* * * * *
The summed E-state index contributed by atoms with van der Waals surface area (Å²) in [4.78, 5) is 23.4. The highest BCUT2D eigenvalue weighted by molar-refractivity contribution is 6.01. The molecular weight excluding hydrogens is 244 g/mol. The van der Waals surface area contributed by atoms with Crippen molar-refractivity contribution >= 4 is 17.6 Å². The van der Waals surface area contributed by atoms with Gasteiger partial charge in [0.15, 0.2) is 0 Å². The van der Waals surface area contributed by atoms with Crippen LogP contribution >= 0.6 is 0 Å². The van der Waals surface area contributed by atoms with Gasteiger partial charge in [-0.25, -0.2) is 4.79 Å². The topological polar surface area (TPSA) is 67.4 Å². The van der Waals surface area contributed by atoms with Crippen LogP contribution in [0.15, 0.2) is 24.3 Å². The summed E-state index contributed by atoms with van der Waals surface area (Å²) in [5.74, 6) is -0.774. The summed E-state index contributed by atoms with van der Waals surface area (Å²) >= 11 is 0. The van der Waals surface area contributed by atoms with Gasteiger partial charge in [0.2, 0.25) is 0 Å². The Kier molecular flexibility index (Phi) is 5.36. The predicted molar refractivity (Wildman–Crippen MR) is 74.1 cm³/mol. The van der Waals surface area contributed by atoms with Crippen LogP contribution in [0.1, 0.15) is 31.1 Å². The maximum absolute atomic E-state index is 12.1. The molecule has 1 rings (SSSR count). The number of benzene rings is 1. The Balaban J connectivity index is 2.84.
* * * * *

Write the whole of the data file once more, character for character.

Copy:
The summed E-state index contributed by atoms with van der Waals surface area (Å²) in [4.78, 5) is 23.4. The highest BCUT2D eigenvalue weighted by molar-refractivity contribution is 6.01. The molecular weight excluding hydrogens is 244 g/mol. The van der Waals surface area contributed by atoms with Crippen molar-refractivity contribution >= 4 is 17.6 Å². The van der Waals surface area contributed by atoms with Gasteiger partial charge in [0.15, 0.2) is 0 Å². The van der Waals surface area contributed by atoms with Crippen LogP contribution >= 0.6 is 0 Å². The van der Waals surface area contributed by atoms with Gasteiger partial charge in [-0.25, -0.2) is 4.79 Å². The topological polar surface area (TPSA) is 67.4 Å². The van der Waals surface area contributed by atoms with Crippen LogP contribution in [0.15, 0.2) is 24.3 Å². The summed E-state index contributed by atoms with van der Waals surface area (Å²) in [5.74, 6) is -0.774. The summed E-state index contributed by atoms with van der Waals surface area (Å²) >= 11 is 0. The van der Waals surface area contributed by atoms with Gasteiger partial charge in [0.2, 0.25) is 0 Å². The Kier molecular flexibility index (Phi) is 5.36. The predicted molar refractivity (Wildman–Crippen MR) is 74.1 cm³/mol. The van der Waals surface area contributed by atoms with Crippen LogP contribution in [0.1, 0.15) is 31.1 Å². The maximum absolute atomic E-state index is 12.1. The molecule has 1 rings (SSSR count). The number of benzene rings is 1. The Balaban J connectivity index is 2.84.